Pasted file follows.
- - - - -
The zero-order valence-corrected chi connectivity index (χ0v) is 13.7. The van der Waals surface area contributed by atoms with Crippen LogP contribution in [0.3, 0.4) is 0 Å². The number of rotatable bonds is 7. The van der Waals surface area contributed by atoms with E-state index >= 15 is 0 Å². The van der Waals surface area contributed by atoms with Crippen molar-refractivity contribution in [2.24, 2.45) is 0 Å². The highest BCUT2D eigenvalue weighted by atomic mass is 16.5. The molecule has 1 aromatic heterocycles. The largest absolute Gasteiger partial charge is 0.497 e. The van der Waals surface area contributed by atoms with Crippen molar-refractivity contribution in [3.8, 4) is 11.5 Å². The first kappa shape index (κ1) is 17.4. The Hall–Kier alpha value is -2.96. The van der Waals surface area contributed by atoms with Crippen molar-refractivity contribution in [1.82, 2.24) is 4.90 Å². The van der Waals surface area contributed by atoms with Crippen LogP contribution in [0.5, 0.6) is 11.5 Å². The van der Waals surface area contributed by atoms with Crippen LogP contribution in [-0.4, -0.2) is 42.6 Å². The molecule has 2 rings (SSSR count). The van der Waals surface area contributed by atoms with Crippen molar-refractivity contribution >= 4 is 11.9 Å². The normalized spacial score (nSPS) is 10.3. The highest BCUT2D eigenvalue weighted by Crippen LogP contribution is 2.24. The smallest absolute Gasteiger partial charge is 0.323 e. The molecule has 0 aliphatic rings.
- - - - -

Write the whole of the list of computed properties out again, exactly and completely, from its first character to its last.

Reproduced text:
The zero-order valence-corrected chi connectivity index (χ0v) is 13.7. The van der Waals surface area contributed by atoms with Crippen LogP contribution in [0.3, 0.4) is 0 Å². The number of rotatable bonds is 7. The van der Waals surface area contributed by atoms with E-state index >= 15 is 0 Å². The van der Waals surface area contributed by atoms with Crippen molar-refractivity contribution in [2.24, 2.45) is 0 Å². The highest BCUT2D eigenvalue weighted by atomic mass is 16.5. The molecule has 1 aromatic heterocycles. The largest absolute Gasteiger partial charge is 0.497 e. The van der Waals surface area contributed by atoms with Crippen molar-refractivity contribution in [3.8, 4) is 11.5 Å². The first kappa shape index (κ1) is 17.4. The Hall–Kier alpha value is -2.96. The van der Waals surface area contributed by atoms with Crippen molar-refractivity contribution in [1.82, 2.24) is 4.90 Å². The van der Waals surface area contributed by atoms with Crippen LogP contribution in [0.5, 0.6) is 11.5 Å². The van der Waals surface area contributed by atoms with Crippen LogP contribution in [-0.4, -0.2) is 42.6 Å². The molecule has 2 rings (SSSR count). The van der Waals surface area contributed by atoms with Crippen molar-refractivity contribution >= 4 is 11.9 Å². The normalized spacial score (nSPS) is 10.3. The highest BCUT2D eigenvalue weighted by Crippen LogP contribution is 2.24. The smallest absolute Gasteiger partial charge is 0.323 e. The molecule has 0 aliphatic rings.